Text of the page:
By Tom Still
MADISON, Wis. – As unrest spread in the wake of George Floyd’s death while in police custody, thousands of tweets using the hashtag #DCBlackout claimed that communications networks had been blocked in Washington, D.C., in hopes of shutting down protests in the nation’s capital.
The blackout never happened. News reporters on the scene that night in Washington found no problems with internet or other networks; likewise, an internet monitoring service confirmed it found no evidence of any widespread disruption. Everything worked as normal.
Twitter responded by suspending “hundreds of spammy accounts” that used the #DCBlackout hashtag, citing the company’s manipulation and spam policies. Despite Twitter’s actions, about 500,000 tweets from 35,000 unique accounts were generated by the bogus hashtag in a matter of hours.
The #DCBlackout ruse is one of many examples of how internet rumors can spin out of control, courtesy of social media users who deliberately plant misinformation to stir pots that need no further agitation.
Whether it’s fake news about coronavirus causes and cures, “deep fakes” or inflammatory social media surrounding Floyd’s death and related protests, many people are wondering what major tech companies can and should do to monitor social platforms for posts that are akin to crying fire in a crowded theater.
UW-Madison graduate Brian Pinkerton, who has worked for some of the world’s largest tech companies and is now chief architect for Apple’s Siri, talked about the changing responsibilities of “Big Tech” during his presentation to the Wisconsin Entrepreneurs’ Conference. The conference was held virtually Thursday.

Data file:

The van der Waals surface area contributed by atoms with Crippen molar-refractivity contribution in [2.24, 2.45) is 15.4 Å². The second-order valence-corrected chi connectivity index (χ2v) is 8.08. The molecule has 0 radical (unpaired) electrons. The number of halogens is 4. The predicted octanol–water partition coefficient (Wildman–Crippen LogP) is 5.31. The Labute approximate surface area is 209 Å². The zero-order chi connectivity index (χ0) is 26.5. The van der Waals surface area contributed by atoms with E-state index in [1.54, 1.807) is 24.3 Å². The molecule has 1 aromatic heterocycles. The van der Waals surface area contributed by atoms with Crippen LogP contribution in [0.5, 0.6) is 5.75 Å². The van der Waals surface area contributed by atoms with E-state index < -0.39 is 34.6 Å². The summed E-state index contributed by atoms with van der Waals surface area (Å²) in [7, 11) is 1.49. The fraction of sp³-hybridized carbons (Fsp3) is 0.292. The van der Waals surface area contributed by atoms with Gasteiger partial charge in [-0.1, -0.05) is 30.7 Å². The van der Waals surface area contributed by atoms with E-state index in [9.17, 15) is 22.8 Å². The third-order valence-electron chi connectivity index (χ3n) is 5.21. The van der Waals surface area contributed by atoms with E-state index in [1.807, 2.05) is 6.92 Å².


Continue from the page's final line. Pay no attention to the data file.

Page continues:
“This is a time when we should ask companies to do … a more rigorous job of being citizens of the world,” said UW-Madison graduate Pinkerton, who has worked for a mix of companies ranging from startups to Amazon, Facebook and Apple. He also serves on the board of visitors for the UW-Madison Department of Computer Sciences.
It’s not that Pinkerton blames the “tech” itself – he invented some of it, including the world’s oldest surviving internet search engine. Rather, Pinkerton sees technology as a tool envisioned for useful purposes by software developers and others who didn’t always stop think about possible harmful effects on society. Techies generally saw their work as democratizing communications and data, not something that might be manipulated to disrupt democracy.
“The technology and the grow of the networks (expanded) way faster than we could grow our legal mechanisms or our social mechanisms to respond to it,” Pinkerton said. In part, that was due to a “healthy tension” between building platforms and companies to better connect people and generating the advertising revenue to pay for it.
“I didn’t know of anyone who worked for a search engine company who didn’t feel this tension viscerally,” Pinkerton said.
The good news: Pinkerton said he is “super-encouraged” by recent efforts by the tech industry to monitor inflammatory posts, a task being aided by artificial intelligence. He cautioned, however, such efforts will be “extremely hard to scale” due to sheer volume of posts to be checked and the determination of people bent on causing harm.
“People are still smarter than machines, so they can figure out ways to get around this,” he said.
With many entrepreneurs listening in Thursday, Pinkerton talked less about specific technologies and more about the importance of people and companies doing the right things.
“Solve human problems… build stuff that matters,” he said. “Whatever you’re doing, do it in a way that makes you proud. What you do is going to change the world, and how you do it is what matters,” he said.
At a time when American society is simultaneously battling the worst pandemic in a century and the enduring legacy of racism, perhaps tech – big or small – can play a role in finding paths forward.
Still is president of the Wisconsin Technology Council. He can be reached at firstname.lastname@example.org.